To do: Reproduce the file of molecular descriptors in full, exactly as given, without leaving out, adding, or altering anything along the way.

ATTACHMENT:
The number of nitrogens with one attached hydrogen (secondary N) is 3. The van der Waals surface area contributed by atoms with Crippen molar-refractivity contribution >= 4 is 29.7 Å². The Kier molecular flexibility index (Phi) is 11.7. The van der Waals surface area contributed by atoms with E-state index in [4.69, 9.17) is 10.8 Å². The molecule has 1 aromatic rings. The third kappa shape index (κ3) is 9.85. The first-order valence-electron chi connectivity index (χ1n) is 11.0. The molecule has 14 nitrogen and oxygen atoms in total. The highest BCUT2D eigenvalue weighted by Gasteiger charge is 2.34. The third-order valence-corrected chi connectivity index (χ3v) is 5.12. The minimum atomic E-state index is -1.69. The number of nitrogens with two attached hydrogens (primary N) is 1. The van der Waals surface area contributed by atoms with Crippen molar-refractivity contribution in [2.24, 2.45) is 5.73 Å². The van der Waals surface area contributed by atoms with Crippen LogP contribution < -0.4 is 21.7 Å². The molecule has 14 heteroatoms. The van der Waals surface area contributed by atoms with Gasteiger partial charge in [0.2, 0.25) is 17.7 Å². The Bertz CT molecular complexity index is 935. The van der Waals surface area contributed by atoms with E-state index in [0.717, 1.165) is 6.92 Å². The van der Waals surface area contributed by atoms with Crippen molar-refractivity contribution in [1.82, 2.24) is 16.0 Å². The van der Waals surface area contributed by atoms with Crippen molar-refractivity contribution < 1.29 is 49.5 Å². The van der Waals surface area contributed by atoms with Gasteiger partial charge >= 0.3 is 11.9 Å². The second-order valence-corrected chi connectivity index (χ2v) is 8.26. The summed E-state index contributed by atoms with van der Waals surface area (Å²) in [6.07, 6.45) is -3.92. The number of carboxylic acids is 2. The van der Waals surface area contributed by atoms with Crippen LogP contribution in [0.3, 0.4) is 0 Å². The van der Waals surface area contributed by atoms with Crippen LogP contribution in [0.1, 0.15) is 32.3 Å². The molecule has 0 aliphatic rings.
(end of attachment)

The number of nitrogens with one attached hydrogen (secondary N) is 3. The van der Waals surface area contributed by atoms with Crippen molar-refractivity contribution >= 4 is 29.7 Å². The Kier molecular flexibility index (Phi) is 11.7. The van der Waals surface area contributed by atoms with E-state index in [4.69, 9.17) is 10.8 Å². The molecule has 1 aromatic rings. The third kappa shape index (κ3) is 9.85. The first-order valence-electron chi connectivity index (χ1n) is 11.0. The molecule has 14 nitrogen and oxygen atoms in total. The highest BCUT2D eigenvalue weighted by Gasteiger charge is 2.34. The third-order valence-corrected chi connectivity index (χ3v) is 5.12. The minimum atomic E-state index is -1.69. The number of nitrogens with two attached hydrogens (primary N) is 1. The van der Waals surface area contributed by atoms with Crippen molar-refractivity contribution in [2.24, 2.45) is 5.73 Å². The van der Waals surface area contributed by atoms with Crippen LogP contribution < -0.4 is 21.7 Å². The molecule has 14 heteroatoms. The van der Waals surface area contributed by atoms with Gasteiger partial charge in [0.2, 0.25) is 17.7 Å². The Bertz CT molecular complexity index is 935. The van der Waals surface area contributed by atoms with E-state index in [0.717, 1.165) is 6.92 Å². The van der Waals surface area contributed by atoms with Crippen molar-refractivity contribution in [1.82, 2.24) is 16.0 Å². The van der Waals surface area contributed by atoms with Crippen molar-refractivity contribution < 1.29 is 49.5 Å². The van der Waals surface area contributed by atoms with Gasteiger partial charge >= 0.3 is 11.9 Å². The second-order valence-corrected chi connectivity index (χ2v) is 8.26. The summed E-state index contributed by atoms with van der Waals surface area (Å²) in [6.07, 6.45) is -3.92. The number of carboxylic acids is 2. The van der Waals surface area contributed by atoms with Crippen LogP contribution in [0.3, 0.4) is 0 Å². The van der Waals surface area contributed by atoms with Crippen LogP contribution in [0.1, 0.15) is 32.3 Å². The molecule has 0 aliphatic rings.